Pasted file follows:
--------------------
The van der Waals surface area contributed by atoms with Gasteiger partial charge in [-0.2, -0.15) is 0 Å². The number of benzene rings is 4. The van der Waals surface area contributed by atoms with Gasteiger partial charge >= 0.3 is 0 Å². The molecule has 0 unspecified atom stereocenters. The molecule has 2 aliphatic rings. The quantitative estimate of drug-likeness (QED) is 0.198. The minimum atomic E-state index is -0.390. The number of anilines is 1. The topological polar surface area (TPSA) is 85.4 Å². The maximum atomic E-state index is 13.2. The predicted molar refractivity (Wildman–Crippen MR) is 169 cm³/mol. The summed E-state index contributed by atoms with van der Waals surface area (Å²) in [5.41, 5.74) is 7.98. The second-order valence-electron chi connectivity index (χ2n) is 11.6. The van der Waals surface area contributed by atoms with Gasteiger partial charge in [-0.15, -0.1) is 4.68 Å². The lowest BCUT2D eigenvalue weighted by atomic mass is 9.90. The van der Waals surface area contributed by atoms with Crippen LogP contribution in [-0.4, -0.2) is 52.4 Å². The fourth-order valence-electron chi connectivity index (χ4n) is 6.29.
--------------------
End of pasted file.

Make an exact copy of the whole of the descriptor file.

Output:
The van der Waals surface area contributed by atoms with Gasteiger partial charge in [-0.2, -0.15) is 0 Å². The number of benzene rings is 4. The van der Waals surface area contributed by atoms with Gasteiger partial charge >= 0.3 is 0 Å². The molecule has 0 unspecified atom stereocenters. The molecule has 2 aliphatic rings. The quantitative estimate of drug-likeness (QED) is 0.198. The minimum atomic E-state index is -0.390. The number of anilines is 1. The topological polar surface area (TPSA) is 85.4 Å². The maximum atomic E-state index is 13.2. The predicted molar refractivity (Wildman–Crippen MR) is 169 cm³/mol. The summed E-state index contributed by atoms with van der Waals surface area (Å²) in [5.41, 5.74) is 7.98. The second-order valence-electron chi connectivity index (χ2n) is 11.6. The van der Waals surface area contributed by atoms with Gasteiger partial charge in [-0.15, -0.1) is 4.68 Å². The lowest BCUT2D eigenvalue weighted by atomic mass is 9.90. The van der Waals surface area contributed by atoms with Crippen LogP contribution in [-0.4, -0.2) is 52.4 Å². The fourth-order valence-electron chi connectivity index (χ4n) is 6.29.